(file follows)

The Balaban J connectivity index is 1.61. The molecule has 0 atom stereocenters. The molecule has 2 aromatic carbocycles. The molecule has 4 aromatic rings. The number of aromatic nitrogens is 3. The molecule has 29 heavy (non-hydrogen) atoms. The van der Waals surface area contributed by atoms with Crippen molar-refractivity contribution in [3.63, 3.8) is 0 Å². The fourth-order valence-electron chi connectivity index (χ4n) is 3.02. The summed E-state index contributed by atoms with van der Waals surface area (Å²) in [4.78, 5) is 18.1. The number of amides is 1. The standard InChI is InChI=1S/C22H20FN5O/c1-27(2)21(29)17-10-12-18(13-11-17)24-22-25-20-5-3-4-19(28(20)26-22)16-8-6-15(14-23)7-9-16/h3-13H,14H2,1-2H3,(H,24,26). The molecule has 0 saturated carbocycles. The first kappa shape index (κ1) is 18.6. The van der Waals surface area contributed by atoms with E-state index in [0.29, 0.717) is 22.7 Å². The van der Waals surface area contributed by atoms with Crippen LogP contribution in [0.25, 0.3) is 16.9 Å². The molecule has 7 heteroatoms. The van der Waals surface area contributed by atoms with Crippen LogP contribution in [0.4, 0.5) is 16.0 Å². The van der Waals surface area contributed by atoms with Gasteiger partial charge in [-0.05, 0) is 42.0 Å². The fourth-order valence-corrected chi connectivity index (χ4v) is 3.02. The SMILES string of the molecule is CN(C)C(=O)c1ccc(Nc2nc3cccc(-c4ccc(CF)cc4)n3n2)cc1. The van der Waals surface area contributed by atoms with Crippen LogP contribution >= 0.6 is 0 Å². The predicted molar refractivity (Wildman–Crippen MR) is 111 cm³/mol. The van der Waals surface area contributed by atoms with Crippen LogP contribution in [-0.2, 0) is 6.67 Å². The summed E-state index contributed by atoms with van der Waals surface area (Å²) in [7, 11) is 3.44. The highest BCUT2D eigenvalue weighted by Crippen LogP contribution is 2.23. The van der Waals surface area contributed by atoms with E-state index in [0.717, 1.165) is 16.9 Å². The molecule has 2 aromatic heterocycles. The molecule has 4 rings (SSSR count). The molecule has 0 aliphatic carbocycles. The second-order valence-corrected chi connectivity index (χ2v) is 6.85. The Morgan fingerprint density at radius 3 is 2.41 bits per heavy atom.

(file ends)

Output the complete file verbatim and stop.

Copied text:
The Balaban J connectivity index is 1.61. The molecule has 0 atom stereocenters. The molecule has 2 aromatic carbocycles. The molecule has 4 aromatic rings. The number of aromatic nitrogens is 3. The molecule has 29 heavy (non-hydrogen) atoms. The van der Waals surface area contributed by atoms with Crippen molar-refractivity contribution in [3.63, 3.8) is 0 Å². The fourth-order valence-electron chi connectivity index (χ4n) is 3.02. The summed E-state index contributed by atoms with van der Waals surface area (Å²) in [4.78, 5) is 18.1. The number of amides is 1. The standard InChI is InChI=1S/C22H20FN5O/c1-27(2)21(29)17-10-12-18(13-11-17)24-22-25-20-5-3-4-19(28(20)26-22)16-8-6-15(14-23)7-9-16/h3-13H,14H2,1-2H3,(H,24,26). The molecule has 0 saturated carbocycles. The first kappa shape index (κ1) is 18.6. The van der Waals surface area contributed by atoms with E-state index in [0.29, 0.717) is 22.7 Å². The van der Waals surface area contributed by atoms with Crippen LogP contribution in [0.25, 0.3) is 16.9 Å². The molecule has 7 heteroatoms. The van der Waals surface area contributed by atoms with Crippen LogP contribution in [0.4, 0.5) is 16.0 Å². The van der Waals surface area contributed by atoms with Gasteiger partial charge in [-0.05, 0) is 42.0 Å². The fourth-order valence-corrected chi connectivity index (χ4v) is 3.02. The SMILES string of the molecule is CN(C)C(=O)c1ccc(Nc2nc3cccc(-c4ccc(CF)cc4)n3n2)cc1. The van der Waals surface area contributed by atoms with Crippen LogP contribution >= 0.6 is 0 Å². The predicted molar refractivity (Wildman–Crippen MR) is 111 cm³/mol. The van der Waals surface area contributed by atoms with Crippen LogP contribution in [-0.2, 0) is 6.67 Å². The summed E-state index contributed by atoms with van der Waals surface area (Å²) in [7, 11) is 3.44. The highest BCUT2D eigenvalue weighted by Crippen LogP contribution is 2.23. The van der Waals surface area contributed by atoms with E-state index in [0.717, 1.165) is 16.9 Å². The molecule has 2 aromatic heterocycles. The molecule has 4 rings (SSSR count). The molecule has 0 aliphatic carbocycles. The second-order valence-corrected chi connectivity index (χ2v) is 6.85. The Morgan fingerprint density at radius 3 is 2.41 bits per heavy atom.